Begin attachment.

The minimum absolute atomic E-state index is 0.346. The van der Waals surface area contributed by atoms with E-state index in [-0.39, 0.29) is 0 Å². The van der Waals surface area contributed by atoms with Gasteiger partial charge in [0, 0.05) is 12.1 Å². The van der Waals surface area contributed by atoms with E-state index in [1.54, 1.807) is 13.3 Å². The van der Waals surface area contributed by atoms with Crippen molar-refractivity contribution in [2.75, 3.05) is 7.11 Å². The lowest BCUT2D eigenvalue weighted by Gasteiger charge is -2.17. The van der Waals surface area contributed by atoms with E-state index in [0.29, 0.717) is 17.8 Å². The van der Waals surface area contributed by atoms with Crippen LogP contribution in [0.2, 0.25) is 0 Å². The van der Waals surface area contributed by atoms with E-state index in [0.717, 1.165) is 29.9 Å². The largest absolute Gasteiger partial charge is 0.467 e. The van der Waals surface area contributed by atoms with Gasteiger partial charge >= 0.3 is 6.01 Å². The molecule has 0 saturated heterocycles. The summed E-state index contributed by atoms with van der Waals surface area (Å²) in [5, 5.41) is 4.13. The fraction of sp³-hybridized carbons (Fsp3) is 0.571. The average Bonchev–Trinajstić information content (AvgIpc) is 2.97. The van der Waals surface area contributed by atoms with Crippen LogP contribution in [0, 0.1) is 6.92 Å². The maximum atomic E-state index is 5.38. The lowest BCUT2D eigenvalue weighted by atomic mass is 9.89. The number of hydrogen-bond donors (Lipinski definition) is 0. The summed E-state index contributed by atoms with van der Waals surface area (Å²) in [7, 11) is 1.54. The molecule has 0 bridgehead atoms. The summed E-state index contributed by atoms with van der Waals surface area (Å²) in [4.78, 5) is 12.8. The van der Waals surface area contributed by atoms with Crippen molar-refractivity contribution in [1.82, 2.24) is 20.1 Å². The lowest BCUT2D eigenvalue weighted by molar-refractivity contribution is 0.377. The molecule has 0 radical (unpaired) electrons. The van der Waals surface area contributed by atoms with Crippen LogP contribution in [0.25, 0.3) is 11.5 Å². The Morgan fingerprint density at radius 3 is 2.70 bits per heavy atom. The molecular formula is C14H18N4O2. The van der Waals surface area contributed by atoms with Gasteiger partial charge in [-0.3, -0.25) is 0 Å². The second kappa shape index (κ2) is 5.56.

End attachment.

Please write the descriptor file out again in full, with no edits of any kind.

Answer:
The minimum absolute atomic E-state index is 0.346. The van der Waals surface area contributed by atoms with E-state index in [-0.39, 0.29) is 0 Å². The van der Waals surface area contributed by atoms with Gasteiger partial charge in [0, 0.05) is 12.1 Å². The van der Waals surface area contributed by atoms with E-state index in [1.54, 1.807) is 13.3 Å². The van der Waals surface area contributed by atoms with Crippen molar-refractivity contribution in [2.75, 3.05) is 7.11 Å². The lowest BCUT2D eigenvalue weighted by Gasteiger charge is -2.17. The van der Waals surface area contributed by atoms with E-state index in [0.29, 0.717) is 17.8 Å². The van der Waals surface area contributed by atoms with Crippen LogP contribution in [0.2, 0.25) is 0 Å². The van der Waals surface area contributed by atoms with E-state index in [0.717, 1.165) is 29.9 Å². The largest absolute Gasteiger partial charge is 0.467 e. The van der Waals surface area contributed by atoms with Gasteiger partial charge >= 0.3 is 6.01 Å². The molecule has 0 saturated heterocycles. The summed E-state index contributed by atoms with van der Waals surface area (Å²) in [5, 5.41) is 4.13. The fraction of sp³-hybridized carbons (Fsp3) is 0.571. The average Bonchev–Trinajstić information content (AvgIpc) is 2.97. The van der Waals surface area contributed by atoms with Crippen LogP contribution in [0, 0.1) is 6.92 Å². The maximum atomic E-state index is 5.38. The lowest BCUT2D eigenvalue weighted by atomic mass is 9.89. The number of hydrogen-bond donors (Lipinski definition) is 0. The summed E-state index contributed by atoms with van der Waals surface area (Å²) in [7, 11) is 1.54. The molecule has 0 bridgehead atoms. The summed E-state index contributed by atoms with van der Waals surface area (Å²) in [4.78, 5) is 12.8. The van der Waals surface area contributed by atoms with Crippen molar-refractivity contribution in [1.82, 2.24) is 20.1 Å². The lowest BCUT2D eigenvalue weighted by molar-refractivity contribution is 0.377. The molecule has 0 radical (unpaired) electrons. The van der Waals surface area contributed by atoms with Crippen LogP contribution in [0.25, 0.3) is 11.5 Å². The Morgan fingerprint density at radius 3 is 2.70 bits per heavy atom. The molecular formula is C14H18N4O2. The van der Waals surface area contributed by atoms with Gasteiger partial charge in [-0.3, -0.25) is 0 Å². The second kappa shape index (κ2) is 5.56.